Identity theft is real and on the rise, but there are things you can do to protect yourself against your identity being compromised and stolen. Identity theft occurs when someone uses your personal data to pretend to be you primarily for financial gain. Information like your name, Social Security number, and birthdate are the kinds of personal data that can be taken and then used. Impersonators may use the information to empty your bank and investment accounts. Or they may use it to open new credit lines in your name, steal your tax refund, gain access to medical treatments, and even give police your name and address when they are arrested.
Scammers take every opportunity they can, including the COVID-19 crisis, to infiltrate your data. Additionally, companies experiencing data breaches may expose you to thieves just waiting to get your personal information.
It can take years to correct an identity theft. This all sounds scary, but the good news is that there are steps you can take to prevent thieves from stealing your data and ruining your financial life. Here are nine actions you can take to help protect yourself against identity theft by making it more difficult for the identity thieves.
#1: Secure Your Social Security Number (SSN)
Never carry your SSN card in your wallet. Your social security number is the gateway to your personal data and you need to be vigilant in guarding it. When you are asked for your SSN, ask why it is needed and how the requestor will protect it. Be sure the card is securely stored and always shred any paperwork that contains the number.
#2: Use a Shredder
You should shred any records that may have credit information like charge receipts, offers for credit, expired credit cards, insurance forms, medical statements, checks and bank account statements. Shredding prevents dumpster divers from getting your personal information.
#3: Secure Your Personal Records at Home and Work
Be sure that your personal information is safely secured, especially if you have people inside your home like outside help or roommates. These are things you can do to make you information more secure:
- Lock up sensitive material like financial papers, credit cards, and personal information.
- Verify that your personnel records at work are maintained securely and sensitive records are shredded when disposed.
- Always deposit outgoing mail at the post office or in a post office collection box. Do not leave mail in an unsecured bin or mailbox. Collect incoming mail promptly. Pick up new checks at the bank instead of having them mailed. Place a hold on your mail when you are away for several days.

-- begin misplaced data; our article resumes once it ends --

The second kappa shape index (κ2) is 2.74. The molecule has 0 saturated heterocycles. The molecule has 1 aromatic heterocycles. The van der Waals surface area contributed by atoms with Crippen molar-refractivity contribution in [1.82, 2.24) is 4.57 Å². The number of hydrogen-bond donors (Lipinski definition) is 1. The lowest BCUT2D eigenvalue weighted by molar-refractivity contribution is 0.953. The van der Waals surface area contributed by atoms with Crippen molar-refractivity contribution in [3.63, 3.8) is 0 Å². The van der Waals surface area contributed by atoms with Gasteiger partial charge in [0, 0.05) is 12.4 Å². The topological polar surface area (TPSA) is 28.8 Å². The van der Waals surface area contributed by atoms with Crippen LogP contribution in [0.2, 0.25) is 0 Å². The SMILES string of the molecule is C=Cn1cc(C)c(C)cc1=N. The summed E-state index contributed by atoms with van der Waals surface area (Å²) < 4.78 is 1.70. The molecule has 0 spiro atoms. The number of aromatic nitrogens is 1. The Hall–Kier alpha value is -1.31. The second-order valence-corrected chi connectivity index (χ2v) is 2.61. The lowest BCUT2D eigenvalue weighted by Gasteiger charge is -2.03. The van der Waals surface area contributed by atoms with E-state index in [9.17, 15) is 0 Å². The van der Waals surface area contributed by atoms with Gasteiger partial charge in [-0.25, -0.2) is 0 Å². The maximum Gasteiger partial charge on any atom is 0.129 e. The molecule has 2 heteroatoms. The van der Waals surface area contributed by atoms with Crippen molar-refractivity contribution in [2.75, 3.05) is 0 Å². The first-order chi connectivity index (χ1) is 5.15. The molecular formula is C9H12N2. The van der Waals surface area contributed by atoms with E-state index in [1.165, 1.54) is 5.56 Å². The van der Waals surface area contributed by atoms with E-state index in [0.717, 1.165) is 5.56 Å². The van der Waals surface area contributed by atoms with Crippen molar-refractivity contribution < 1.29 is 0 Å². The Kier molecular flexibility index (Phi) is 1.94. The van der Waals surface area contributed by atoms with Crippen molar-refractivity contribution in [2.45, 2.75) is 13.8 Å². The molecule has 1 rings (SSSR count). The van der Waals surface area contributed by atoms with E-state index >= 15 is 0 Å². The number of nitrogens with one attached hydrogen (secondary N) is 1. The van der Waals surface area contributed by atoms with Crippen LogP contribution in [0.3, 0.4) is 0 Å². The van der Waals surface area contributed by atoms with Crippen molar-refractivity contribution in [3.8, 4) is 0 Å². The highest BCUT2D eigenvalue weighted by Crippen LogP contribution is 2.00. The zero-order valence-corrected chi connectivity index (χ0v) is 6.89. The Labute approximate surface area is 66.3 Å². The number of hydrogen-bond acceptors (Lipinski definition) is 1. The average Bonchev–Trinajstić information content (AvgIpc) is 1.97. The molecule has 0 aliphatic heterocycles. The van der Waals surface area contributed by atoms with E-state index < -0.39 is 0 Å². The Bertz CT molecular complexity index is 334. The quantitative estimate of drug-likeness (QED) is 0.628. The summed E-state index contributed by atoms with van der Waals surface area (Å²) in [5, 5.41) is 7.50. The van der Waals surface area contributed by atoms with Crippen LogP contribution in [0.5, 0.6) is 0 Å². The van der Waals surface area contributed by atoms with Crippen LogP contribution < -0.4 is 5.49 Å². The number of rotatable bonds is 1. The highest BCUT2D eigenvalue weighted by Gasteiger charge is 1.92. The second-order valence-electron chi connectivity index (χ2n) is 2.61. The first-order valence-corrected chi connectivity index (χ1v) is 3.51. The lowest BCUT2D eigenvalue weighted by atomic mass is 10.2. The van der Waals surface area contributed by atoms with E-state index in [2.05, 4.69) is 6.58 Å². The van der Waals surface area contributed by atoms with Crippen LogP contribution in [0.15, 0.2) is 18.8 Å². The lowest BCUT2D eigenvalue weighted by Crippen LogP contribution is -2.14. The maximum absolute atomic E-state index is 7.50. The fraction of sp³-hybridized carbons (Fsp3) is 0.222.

#4: Protect Your Personal Information Online
Don’t put personal information on a computer home page or social media website. Never provide personal or financial information unless a website is secure. The way you can tell if a website is secure is to look for a security symbol such as an unbroken padlock and a URL that starts with “https” instead of “http.” Always right-click the padlock to be certain that it is up to date.
#5: Use Strong Passwords and Add Authentication
Create complex passwords that identity thieves can’t guess. Avoid using obvious passwords like sequential numbers, your mother’s name, your children’s names, or pets. Consider using a password manager to create and store complex passwords. Don’t reuse passwords. Adding an authenticator app can reduce your risk as well. Change your passwords if a company you do business with has a security breach.
#6: Freeze Your Credit Files
When you freeze your credit, it prevents someone from applying for and getting approval for a credit account or utility services in your name. You can freeze your credit files with Equifax, Experian, Innovis, TransUnion, and the National Consumer Telecommunications and Utilities Exchange for free. Then, you can unfreeze when you want to open an account.
#7: Check Your Credit Reports Regularly
It is a good idea to review your credit reports at least annually. Check to be certain that they don’t include accounts that you have not opened. The three major credit reporting bureaus (Equifax, Experian, and TransUnion) are giving consumers access to a free credit report weekly through April 2021. Check to be sure that any accounts that are in forbearance or deferment are being reported correctly and watch for indications of fraud. You can also order credit reports from Annualcreditreport.com.
#8: Protect Your Computer and Mobile Devices
Follow these steps to protect your identity as it is stored on your computer:
- Use a firewall and secure browser.
- Don’t download files from strangers.
- Password-protect any personal or financial information.
- Avoid automatic log-in processes that store your account name and password.
- Maintain virus protection.
- When disposing a computer, delete personal information and completely overwrite the hard drive.
For mobile devices:
- Use passwords on your electronic devices.
- Routinely lock your mobile devices.
- Use a banking app rather than a mobile browser for banking.
#9: Use a Digital Wallet
Use a digital wallet when paying online or in a store. This is an app that contains secure, digital versions of credit and debit cards whereby transactions are tokenized and encrypted, making them safer. In addition, transactions that are contact free have fewer health risks.
Have you Been Charged with Identity Theft?
Identity theft can carry significant charges. Our criminal defense attorneys have the experience to defend all types of identity theft. We represent clients in Wake County including Raleigh, Cary, Apex, Garner, and surrounding communities. Call us at 919-239-8448 or fill out a contact form for a free consultation.